Not every company will use the same metrics at the contact center or at the enterprise-wide level to measure the success of their customer service-centricity for delivering a great customer experience. SQM's view is that measuring the success of being customer service-centric should be based on letting the customers judge their experience, and the company determines internal metrics performance.
SQM's top 10 CX metrics for measuring customer service-centricity success provide valuable insights on customers' experiences when using a contact channel or multiple contact channels to resolve an inquiry or problem and on transactional overall customer relationship performance. The top 10 contact center CX metrics are measured by the voice of the customer (VoC) post-contact transactional survey method. The measurement and reporting of the CX metrics should take place daily. So here are the top 10 customer service metrics used by contact centers genuinely committed to being customer service-centric:
- Contact resolution
- First contact resolution
- One contact resolution
- Contact channel Csat
- Customer emotion experience
- Seamless experience
- Omni-channel experience
- Transactional CX greatness
- Transactional net promoter score
- Transactional net retention index
Curious about what customer service-centric metrics are used at the enterprise level for leading North American companies that you should be measuring? The top 10 enterprise-wide metrics are measured by a VoC relationship survey method and by internal company metrics. The measurement and reporting of the CX metrics should take place monthly. So here are the top 10 enterprise-wide customer service metrics used by companies genuinely committed to being customer service-centric:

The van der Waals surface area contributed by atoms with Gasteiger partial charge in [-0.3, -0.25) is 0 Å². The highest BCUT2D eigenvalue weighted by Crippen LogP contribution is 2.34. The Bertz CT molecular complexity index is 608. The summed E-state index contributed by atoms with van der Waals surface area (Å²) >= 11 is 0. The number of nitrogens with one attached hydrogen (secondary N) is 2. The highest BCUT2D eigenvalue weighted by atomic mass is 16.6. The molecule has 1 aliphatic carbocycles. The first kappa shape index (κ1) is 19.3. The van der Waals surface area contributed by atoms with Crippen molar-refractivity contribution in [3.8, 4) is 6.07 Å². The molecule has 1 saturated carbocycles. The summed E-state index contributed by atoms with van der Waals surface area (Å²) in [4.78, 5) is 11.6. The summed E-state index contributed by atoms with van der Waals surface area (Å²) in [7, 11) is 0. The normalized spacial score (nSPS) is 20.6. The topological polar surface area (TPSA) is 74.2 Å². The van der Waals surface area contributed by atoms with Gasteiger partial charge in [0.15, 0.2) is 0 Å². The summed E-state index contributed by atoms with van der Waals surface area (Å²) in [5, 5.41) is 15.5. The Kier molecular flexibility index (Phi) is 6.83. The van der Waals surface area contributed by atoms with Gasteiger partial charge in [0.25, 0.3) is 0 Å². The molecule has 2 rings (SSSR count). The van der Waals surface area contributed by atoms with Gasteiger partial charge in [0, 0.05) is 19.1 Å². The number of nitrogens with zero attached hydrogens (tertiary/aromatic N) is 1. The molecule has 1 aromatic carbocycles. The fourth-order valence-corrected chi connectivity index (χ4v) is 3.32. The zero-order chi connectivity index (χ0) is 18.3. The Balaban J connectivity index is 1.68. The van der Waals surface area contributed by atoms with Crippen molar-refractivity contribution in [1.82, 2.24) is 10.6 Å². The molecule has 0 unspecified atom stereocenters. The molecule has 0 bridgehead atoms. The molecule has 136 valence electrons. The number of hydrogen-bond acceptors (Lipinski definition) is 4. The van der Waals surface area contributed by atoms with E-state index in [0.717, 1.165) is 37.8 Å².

- Monthly and annual recurring revenue
- Average revenue per customer
- Buying frequency
- Share of customer's wallet
- Contact channel frequency
- Churn rate
- Customer lifetime value
- Enterprise net promoter score*
- Enterprise net retention index*
- Enterprise customer satisfaction*
Note: * VoC relationship survey method is used to measure metric
Being customer service-centric requires a huge company commitment because to be successful, you need to realize it is a journey and not a one-time project. When frontline and management need to use a different mindset and acquire new skills for delivering a great CX, it necessitates effective reinforcement, measurement, and tracking the success of a customer service-centric culture.
In addition, to measuring CX, you'll need to measure, benchmark, and track employee satisfaction to ensure you capture their feedback and learn about having a customer service-centric culture. SQM's viewpoint is that employees can provide tremendous insights for improving people, processes, and technology to enhance CX. Some of the ways to measure and track employee feedback include:
- Conduct online employee surveys to understand employees' mindsets and views on the companies ability to be customer service-centric.
- Using a short online survey method every quarter, measure, benchmark, and track employee engagement.
- Conduct employee focus groups to discuss how your people, processes, and technology practices impact CX and opportunities to improve.